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In reference to the triple-leaved hadas the Torah states "a thickly-leaved branch." Its leaves hide its stem, and the leaves grow in a formation along the stem, with clusters of three parallel leaves growing, each from its own petiole, around the stem at short intervals.

General Laws

  1. One should use three hadasim for the mitzvah. Each hadas should be at least 3 Tefachim in length. [1]
  2. The hadas should have rows of three leaves spanning the length of the branch. The feature of each cluster of leaves growing from one level along the branch's stem, is imperative for the mitzvah because the branch is invalid without it. According to the Talmud, the hadas must be meshulash. One can check for these rows at arm’s length. [2]
  3. Therefore, a hadas that has only two leaves growing at each level on its stem is invalid for the mitzvah.[3]
  4. If leaves fell off such that rows of three leaves cover only a majority of the branch (or a majority of the length requirement for the mitzvah if one has a long branch), the hadas is acceptable. [4]
  5. If the leaves become dry to the point where they easily wither away when one presses a fingernail to them and they lose their green color, the hadas is pasul. If, however, three green leaves in a row at the top of the hadas remain, the hadas is valid. [5]
  6. A Hadas that has more berries, whether they are red or black, than leaves is invalid.[6]
Hadas With Berries.gif

Which Hadasim are best?

  1. It is best to choose hadasim that have many leaves close together so that the stem is completely covered by the leaves.[7]

How big are the leaves of Hadasim?

  1. The individual leaves of the hadasim should be approximately the size of the thumbnail. Some Poskim rule that if a hadas has large, wide leaves it is a hadas shote and is invalid for the performance of the mitzvah.[8]

Does a severed tip of a hadas invalidate it?

  1. If the tip of the stem of the hadas was broken or cut off it is still kosher and one may recite the beracha over it. Nevertheless, it is best that hadasim have their tips intact.[9]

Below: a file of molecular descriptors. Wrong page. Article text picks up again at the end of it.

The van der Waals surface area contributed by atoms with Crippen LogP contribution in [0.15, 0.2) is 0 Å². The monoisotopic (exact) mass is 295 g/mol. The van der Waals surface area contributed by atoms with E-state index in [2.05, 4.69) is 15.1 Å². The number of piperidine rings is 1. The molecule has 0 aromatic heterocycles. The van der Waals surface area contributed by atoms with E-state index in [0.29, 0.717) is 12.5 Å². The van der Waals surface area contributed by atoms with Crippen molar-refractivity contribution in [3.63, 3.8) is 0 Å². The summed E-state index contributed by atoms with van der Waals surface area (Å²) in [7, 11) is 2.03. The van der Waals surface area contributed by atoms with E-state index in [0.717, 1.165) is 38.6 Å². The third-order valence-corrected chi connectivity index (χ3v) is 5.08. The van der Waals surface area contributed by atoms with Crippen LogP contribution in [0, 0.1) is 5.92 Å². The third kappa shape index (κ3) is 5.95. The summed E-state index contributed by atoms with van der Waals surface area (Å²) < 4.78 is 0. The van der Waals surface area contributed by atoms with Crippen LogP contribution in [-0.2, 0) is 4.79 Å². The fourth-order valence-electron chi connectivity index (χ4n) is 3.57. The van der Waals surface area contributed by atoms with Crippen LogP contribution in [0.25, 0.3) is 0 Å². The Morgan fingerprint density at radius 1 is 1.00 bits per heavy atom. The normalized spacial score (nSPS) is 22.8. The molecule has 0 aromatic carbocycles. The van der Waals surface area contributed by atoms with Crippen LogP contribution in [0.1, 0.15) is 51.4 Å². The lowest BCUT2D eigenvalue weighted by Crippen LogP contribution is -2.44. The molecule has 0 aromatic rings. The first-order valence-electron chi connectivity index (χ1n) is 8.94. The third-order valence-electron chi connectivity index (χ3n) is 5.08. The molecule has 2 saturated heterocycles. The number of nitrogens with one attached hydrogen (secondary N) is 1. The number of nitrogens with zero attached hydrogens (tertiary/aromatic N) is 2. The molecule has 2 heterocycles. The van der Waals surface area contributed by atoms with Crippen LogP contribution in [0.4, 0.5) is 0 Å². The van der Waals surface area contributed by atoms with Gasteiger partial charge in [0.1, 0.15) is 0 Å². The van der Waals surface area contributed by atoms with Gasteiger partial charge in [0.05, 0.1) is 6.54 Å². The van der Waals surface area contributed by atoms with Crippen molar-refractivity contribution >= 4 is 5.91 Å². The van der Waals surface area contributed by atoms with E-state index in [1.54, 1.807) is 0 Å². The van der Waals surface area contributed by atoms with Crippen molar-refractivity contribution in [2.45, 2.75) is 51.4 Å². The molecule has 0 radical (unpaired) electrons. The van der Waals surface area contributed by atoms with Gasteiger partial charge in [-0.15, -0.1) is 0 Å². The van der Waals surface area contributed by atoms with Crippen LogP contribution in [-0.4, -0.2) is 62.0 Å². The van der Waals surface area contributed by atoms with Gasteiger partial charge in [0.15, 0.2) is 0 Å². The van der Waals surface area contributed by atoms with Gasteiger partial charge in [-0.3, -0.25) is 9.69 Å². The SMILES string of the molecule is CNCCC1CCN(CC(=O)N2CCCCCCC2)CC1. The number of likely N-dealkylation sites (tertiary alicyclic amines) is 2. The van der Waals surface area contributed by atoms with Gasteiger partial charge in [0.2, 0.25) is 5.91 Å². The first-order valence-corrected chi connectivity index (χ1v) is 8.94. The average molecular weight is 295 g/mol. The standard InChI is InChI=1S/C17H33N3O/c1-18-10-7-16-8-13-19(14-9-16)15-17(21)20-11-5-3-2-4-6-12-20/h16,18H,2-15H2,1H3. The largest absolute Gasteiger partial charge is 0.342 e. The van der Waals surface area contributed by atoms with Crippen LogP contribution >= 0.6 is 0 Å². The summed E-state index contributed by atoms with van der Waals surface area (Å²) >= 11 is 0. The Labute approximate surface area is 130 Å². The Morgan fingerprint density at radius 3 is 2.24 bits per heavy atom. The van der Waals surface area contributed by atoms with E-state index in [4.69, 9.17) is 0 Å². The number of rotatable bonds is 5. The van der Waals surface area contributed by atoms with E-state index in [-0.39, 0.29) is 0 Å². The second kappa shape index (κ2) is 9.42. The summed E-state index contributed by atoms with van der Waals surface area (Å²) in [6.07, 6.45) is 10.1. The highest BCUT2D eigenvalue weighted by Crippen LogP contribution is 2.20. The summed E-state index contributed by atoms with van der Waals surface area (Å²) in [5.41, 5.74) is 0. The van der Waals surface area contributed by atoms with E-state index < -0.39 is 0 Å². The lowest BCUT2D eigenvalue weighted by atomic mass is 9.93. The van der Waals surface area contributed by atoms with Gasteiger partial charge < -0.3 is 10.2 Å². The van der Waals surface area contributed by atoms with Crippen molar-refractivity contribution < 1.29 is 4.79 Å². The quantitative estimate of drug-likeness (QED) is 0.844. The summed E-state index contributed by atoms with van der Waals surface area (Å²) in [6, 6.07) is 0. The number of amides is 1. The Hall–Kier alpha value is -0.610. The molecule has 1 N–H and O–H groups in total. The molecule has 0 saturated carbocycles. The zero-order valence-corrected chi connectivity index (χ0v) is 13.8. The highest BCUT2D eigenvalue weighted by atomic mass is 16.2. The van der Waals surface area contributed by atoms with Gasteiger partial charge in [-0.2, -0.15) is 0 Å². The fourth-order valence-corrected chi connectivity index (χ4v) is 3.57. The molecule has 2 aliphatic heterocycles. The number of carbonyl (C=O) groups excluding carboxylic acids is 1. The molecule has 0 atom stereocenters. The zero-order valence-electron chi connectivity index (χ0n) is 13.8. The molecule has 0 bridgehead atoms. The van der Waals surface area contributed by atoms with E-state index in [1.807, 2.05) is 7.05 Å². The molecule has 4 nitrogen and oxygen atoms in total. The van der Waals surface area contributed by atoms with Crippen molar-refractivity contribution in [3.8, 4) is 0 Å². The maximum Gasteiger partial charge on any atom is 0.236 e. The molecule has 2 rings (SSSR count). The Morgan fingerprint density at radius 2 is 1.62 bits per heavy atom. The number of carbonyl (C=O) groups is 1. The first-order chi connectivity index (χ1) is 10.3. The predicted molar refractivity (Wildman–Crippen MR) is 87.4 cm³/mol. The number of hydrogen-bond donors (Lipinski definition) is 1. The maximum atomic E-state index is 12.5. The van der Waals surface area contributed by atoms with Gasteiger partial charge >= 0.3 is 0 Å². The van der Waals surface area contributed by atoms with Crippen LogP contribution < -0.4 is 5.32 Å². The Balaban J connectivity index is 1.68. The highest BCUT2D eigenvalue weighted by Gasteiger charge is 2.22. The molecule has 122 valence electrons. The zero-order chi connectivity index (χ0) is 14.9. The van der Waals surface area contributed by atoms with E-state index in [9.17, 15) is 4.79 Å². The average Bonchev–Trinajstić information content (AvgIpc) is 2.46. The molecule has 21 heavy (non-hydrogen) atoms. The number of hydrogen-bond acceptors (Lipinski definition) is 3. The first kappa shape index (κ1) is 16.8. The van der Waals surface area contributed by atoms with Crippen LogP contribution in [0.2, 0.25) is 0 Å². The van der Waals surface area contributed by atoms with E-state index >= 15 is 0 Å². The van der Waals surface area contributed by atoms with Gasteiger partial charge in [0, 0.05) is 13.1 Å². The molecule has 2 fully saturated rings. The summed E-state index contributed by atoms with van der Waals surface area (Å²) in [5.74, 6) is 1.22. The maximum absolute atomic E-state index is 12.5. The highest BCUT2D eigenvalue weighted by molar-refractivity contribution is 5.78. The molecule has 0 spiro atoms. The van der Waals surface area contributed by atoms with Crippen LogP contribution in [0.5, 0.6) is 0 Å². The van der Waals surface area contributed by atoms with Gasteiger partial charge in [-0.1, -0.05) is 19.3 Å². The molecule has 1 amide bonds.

What is the minimum length of a hadas?

  1. According to Maran, a hadas must be at least three Tefachim or 20 centimeters long. However, other poskim maintain that the minimum length of a hadas is 24 centimeters. It is recommended that one choose hadasim that are at least 24 centimeters long in order to fulfill the mitzvah according to all poskim.[10]

What if the leaves of the hadasim are dry?

  1. If most of the leaves of someone's hadasim have become completely dry but at least one set of three leaves at the top of each hadas is still fresh, the hadasim are still kosher.[11]

What if the leaves of the hadasim have withered?

  1. If the leaves of the hadasim have withered, the hadasim are still kosher.[12]


  1. Rambam (7:7) and Shulchan Aruch (651:1) rule in accordance with Rabbi Yishmael, who requires three hadasim and two aravot. The Rama adds that in extenuating circumstances, one may use just one hadas. Regarding their sizes, Shulchan Aruch (650:1) rules like Tosfot that the minimum size for both hadasim and aravot is 10 etzba’ot; however, he also mentions the Rif’s opinion of 12 etzba’ot (see note 3).